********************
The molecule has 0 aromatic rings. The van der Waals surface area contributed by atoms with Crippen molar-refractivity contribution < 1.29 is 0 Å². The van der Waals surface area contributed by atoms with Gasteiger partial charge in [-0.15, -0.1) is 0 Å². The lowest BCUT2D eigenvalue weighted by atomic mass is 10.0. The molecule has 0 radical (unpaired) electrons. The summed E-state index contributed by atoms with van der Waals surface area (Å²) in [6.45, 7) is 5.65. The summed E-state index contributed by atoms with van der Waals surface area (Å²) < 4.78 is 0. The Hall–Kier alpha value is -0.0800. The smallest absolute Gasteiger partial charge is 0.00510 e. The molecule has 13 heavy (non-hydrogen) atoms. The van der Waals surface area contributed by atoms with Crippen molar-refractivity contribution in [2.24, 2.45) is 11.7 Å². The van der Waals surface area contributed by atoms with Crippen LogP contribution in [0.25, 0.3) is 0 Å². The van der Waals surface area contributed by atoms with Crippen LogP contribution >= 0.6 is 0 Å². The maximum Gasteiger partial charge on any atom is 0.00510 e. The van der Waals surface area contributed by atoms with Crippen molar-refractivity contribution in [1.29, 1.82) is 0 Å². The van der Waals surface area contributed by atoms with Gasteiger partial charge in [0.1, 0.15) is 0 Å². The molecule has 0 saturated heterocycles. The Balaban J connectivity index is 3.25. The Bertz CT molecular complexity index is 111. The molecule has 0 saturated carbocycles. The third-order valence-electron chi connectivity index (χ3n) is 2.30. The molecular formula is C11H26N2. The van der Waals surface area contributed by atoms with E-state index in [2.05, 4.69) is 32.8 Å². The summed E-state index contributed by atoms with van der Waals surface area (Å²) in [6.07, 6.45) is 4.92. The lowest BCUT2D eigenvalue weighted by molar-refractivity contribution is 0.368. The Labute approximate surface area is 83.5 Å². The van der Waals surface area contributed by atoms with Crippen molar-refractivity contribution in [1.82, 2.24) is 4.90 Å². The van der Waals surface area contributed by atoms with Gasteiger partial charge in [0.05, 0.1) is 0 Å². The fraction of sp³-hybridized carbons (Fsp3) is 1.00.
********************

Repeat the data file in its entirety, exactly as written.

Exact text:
The molecule has 0 aromatic rings. The van der Waals surface area contributed by atoms with Crippen molar-refractivity contribution < 1.29 is 0 Å². The van der Waals surface area contributed by atoms with Gasteiger partial charge in [-0.15, -0.1) is 0 Å². The lowest BCUT2D eigenvalue weighted by atomic mass is 10.0. The molecule has 0 radical (unpaired) electrons. The summed E-state index contributed by atoms with van der Waals surface area (Å²) in [6.45, 7) is 5.65. The summed E-state index contributed by atoms with van der Waals surface area (Å²) < 4.78 is 0. The Hall–Kier alpha value is -0.0800. The smallest absolute Gasteiger partial charge is 0.00510 e. The molecule has 13 heavy (non-hydrogen) atoms. The van der Waals surface area contributed by atoms with Crippen molar-refractivity contribution in [2.24, 2.45) is 11.7 Å². The van der Waals surface area contributed by atoms with Crippen LogP contribution in [0.25, 0.3) is 0 Å². The van der Waals surface area contributed by atoms with Crippen LogP contribution >= 0.6 is 0 Å². The maximum Gasteiger partial charge on any atom is 0.00510 e. The van der Waals surface area contributed by atoms with Crippen molar-refractivity contribution in [1.29, 1.82) is 0 Å². The van der Waals surface area contributed by atoms with Gasteiger partial charge in [0.1, 0.15) is 0 Å². The molecule has 0 saturated heterocycles. The Balaban J connectivity index is 3.25. The Bertz CT molecular complexity index is 111. The molecule has 0 saturated carbocycles. The third-order valence-electron chi connectivity index (χ3n) is 2.30. The molecular formula is C11H26N2. The van der Waals surface area contributed by atoms with E-state index in [2.05, 4.69) is 32.8 Å². The summed E-state index contributed by atoms with van der Waals surface area (Å²) in [6.07, 6.45) is 4.92. The lowest BCUT2D eigenvalue weighted by molar-refractivity contribution is 0.368. The Labute approximate surface area is 83.5 Å². The van der Waals surface area contributed by atoms with Crippen molar-refractivity contribution in [1.82, 2.24) is 4.90 Å². The van der Waals surface area contributed by atoms with Gasteiger partial charge in [0.05, 0.1) is 0 Å². The fraction of sp³-hybridized carbons (Fsp3) is 1.00.